Should have figured it out when I was cursing the wake up call for being late. I'm going to stay up, I guess, hit the exercise room for a while, shower and have breakfast earlier than ever I suppose.
Yep...not only is travel tiring, but it's doubly so when I cheat myself out of two hours of nappy times. Sheesh! n Don't mention this to Elaine - she's hiding in her 'fort' and I won't tell if you don't...
Monday July 19, 2010
Crash Window, Day 22
The week's main feature for
Elaine & Me - besides flying up to the Northwest on a mix of business
and pleasure - will be answering the question "Will last Friday's
261-point decline carry over into this week?" If overnight markets
elsewhere are any guide, the answer is an unequivocal, absolute
Here's the layout: Most of Asia was down overnight. The closely-watched Hang Seng was down about 8-10th's of a percent while the Japanese Nikkei 225 index was down a whopping 2.86%. Most of Europe, on the other hand, was up but by less than stellar amounts. Something like 10-25-Dow point equivalents in the UK, German, and France earlier. Vienna was down almost one percent earlier, making it Europe's sausage.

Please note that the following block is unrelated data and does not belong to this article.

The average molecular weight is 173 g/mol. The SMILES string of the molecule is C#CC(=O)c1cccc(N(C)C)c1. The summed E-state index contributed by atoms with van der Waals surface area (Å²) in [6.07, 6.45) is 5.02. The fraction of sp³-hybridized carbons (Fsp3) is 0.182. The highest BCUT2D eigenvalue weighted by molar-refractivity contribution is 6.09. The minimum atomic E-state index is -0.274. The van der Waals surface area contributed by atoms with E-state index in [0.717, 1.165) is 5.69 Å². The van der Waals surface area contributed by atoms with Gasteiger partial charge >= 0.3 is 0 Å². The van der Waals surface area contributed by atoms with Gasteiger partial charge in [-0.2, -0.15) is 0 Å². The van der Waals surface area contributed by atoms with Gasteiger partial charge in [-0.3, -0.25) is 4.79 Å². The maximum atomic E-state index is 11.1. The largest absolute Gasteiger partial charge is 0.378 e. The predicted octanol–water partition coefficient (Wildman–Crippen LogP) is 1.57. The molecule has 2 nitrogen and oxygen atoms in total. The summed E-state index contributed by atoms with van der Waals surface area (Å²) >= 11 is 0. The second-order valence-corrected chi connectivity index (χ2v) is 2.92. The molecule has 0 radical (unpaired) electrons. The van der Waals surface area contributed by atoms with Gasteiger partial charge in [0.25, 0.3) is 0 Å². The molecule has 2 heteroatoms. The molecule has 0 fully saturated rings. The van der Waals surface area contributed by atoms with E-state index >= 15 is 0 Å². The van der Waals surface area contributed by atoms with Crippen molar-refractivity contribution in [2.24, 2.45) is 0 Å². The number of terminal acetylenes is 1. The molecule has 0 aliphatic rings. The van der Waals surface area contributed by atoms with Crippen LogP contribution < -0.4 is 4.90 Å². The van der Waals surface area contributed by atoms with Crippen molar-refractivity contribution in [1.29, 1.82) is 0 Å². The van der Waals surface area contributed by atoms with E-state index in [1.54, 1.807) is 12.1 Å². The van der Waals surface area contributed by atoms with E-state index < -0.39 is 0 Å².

A rather tame numbers week - mainly featuring various housing start numbers (take aspirin before these). The National Homebuilders Association today, government starts and permits tomorrow, existing home sales Thursday. The 'week after options, summer doldrums" if that was all there was to it.
Ireland's debt was downgraded about the time the coffee started to hit the bloodstream here in the outback. Based on this one factor alone the other PIIGS ought to start wobbling....a bad case of Monday Morning Moody's blues.
The US markets will also need to price in a report about how low (think deflationary) Treasury yields have been lately. The 'judgment' (to use the overworked Greenspanian verbiage) is how long does money have to remain cheap/near free before people significantly drop their expectations of higher prices in the future, locking in a first destination of incipient deflationary depression before a year or two out papering it all over with a more quickly-ending inflation?
Three personal observations here about deflation's arrival: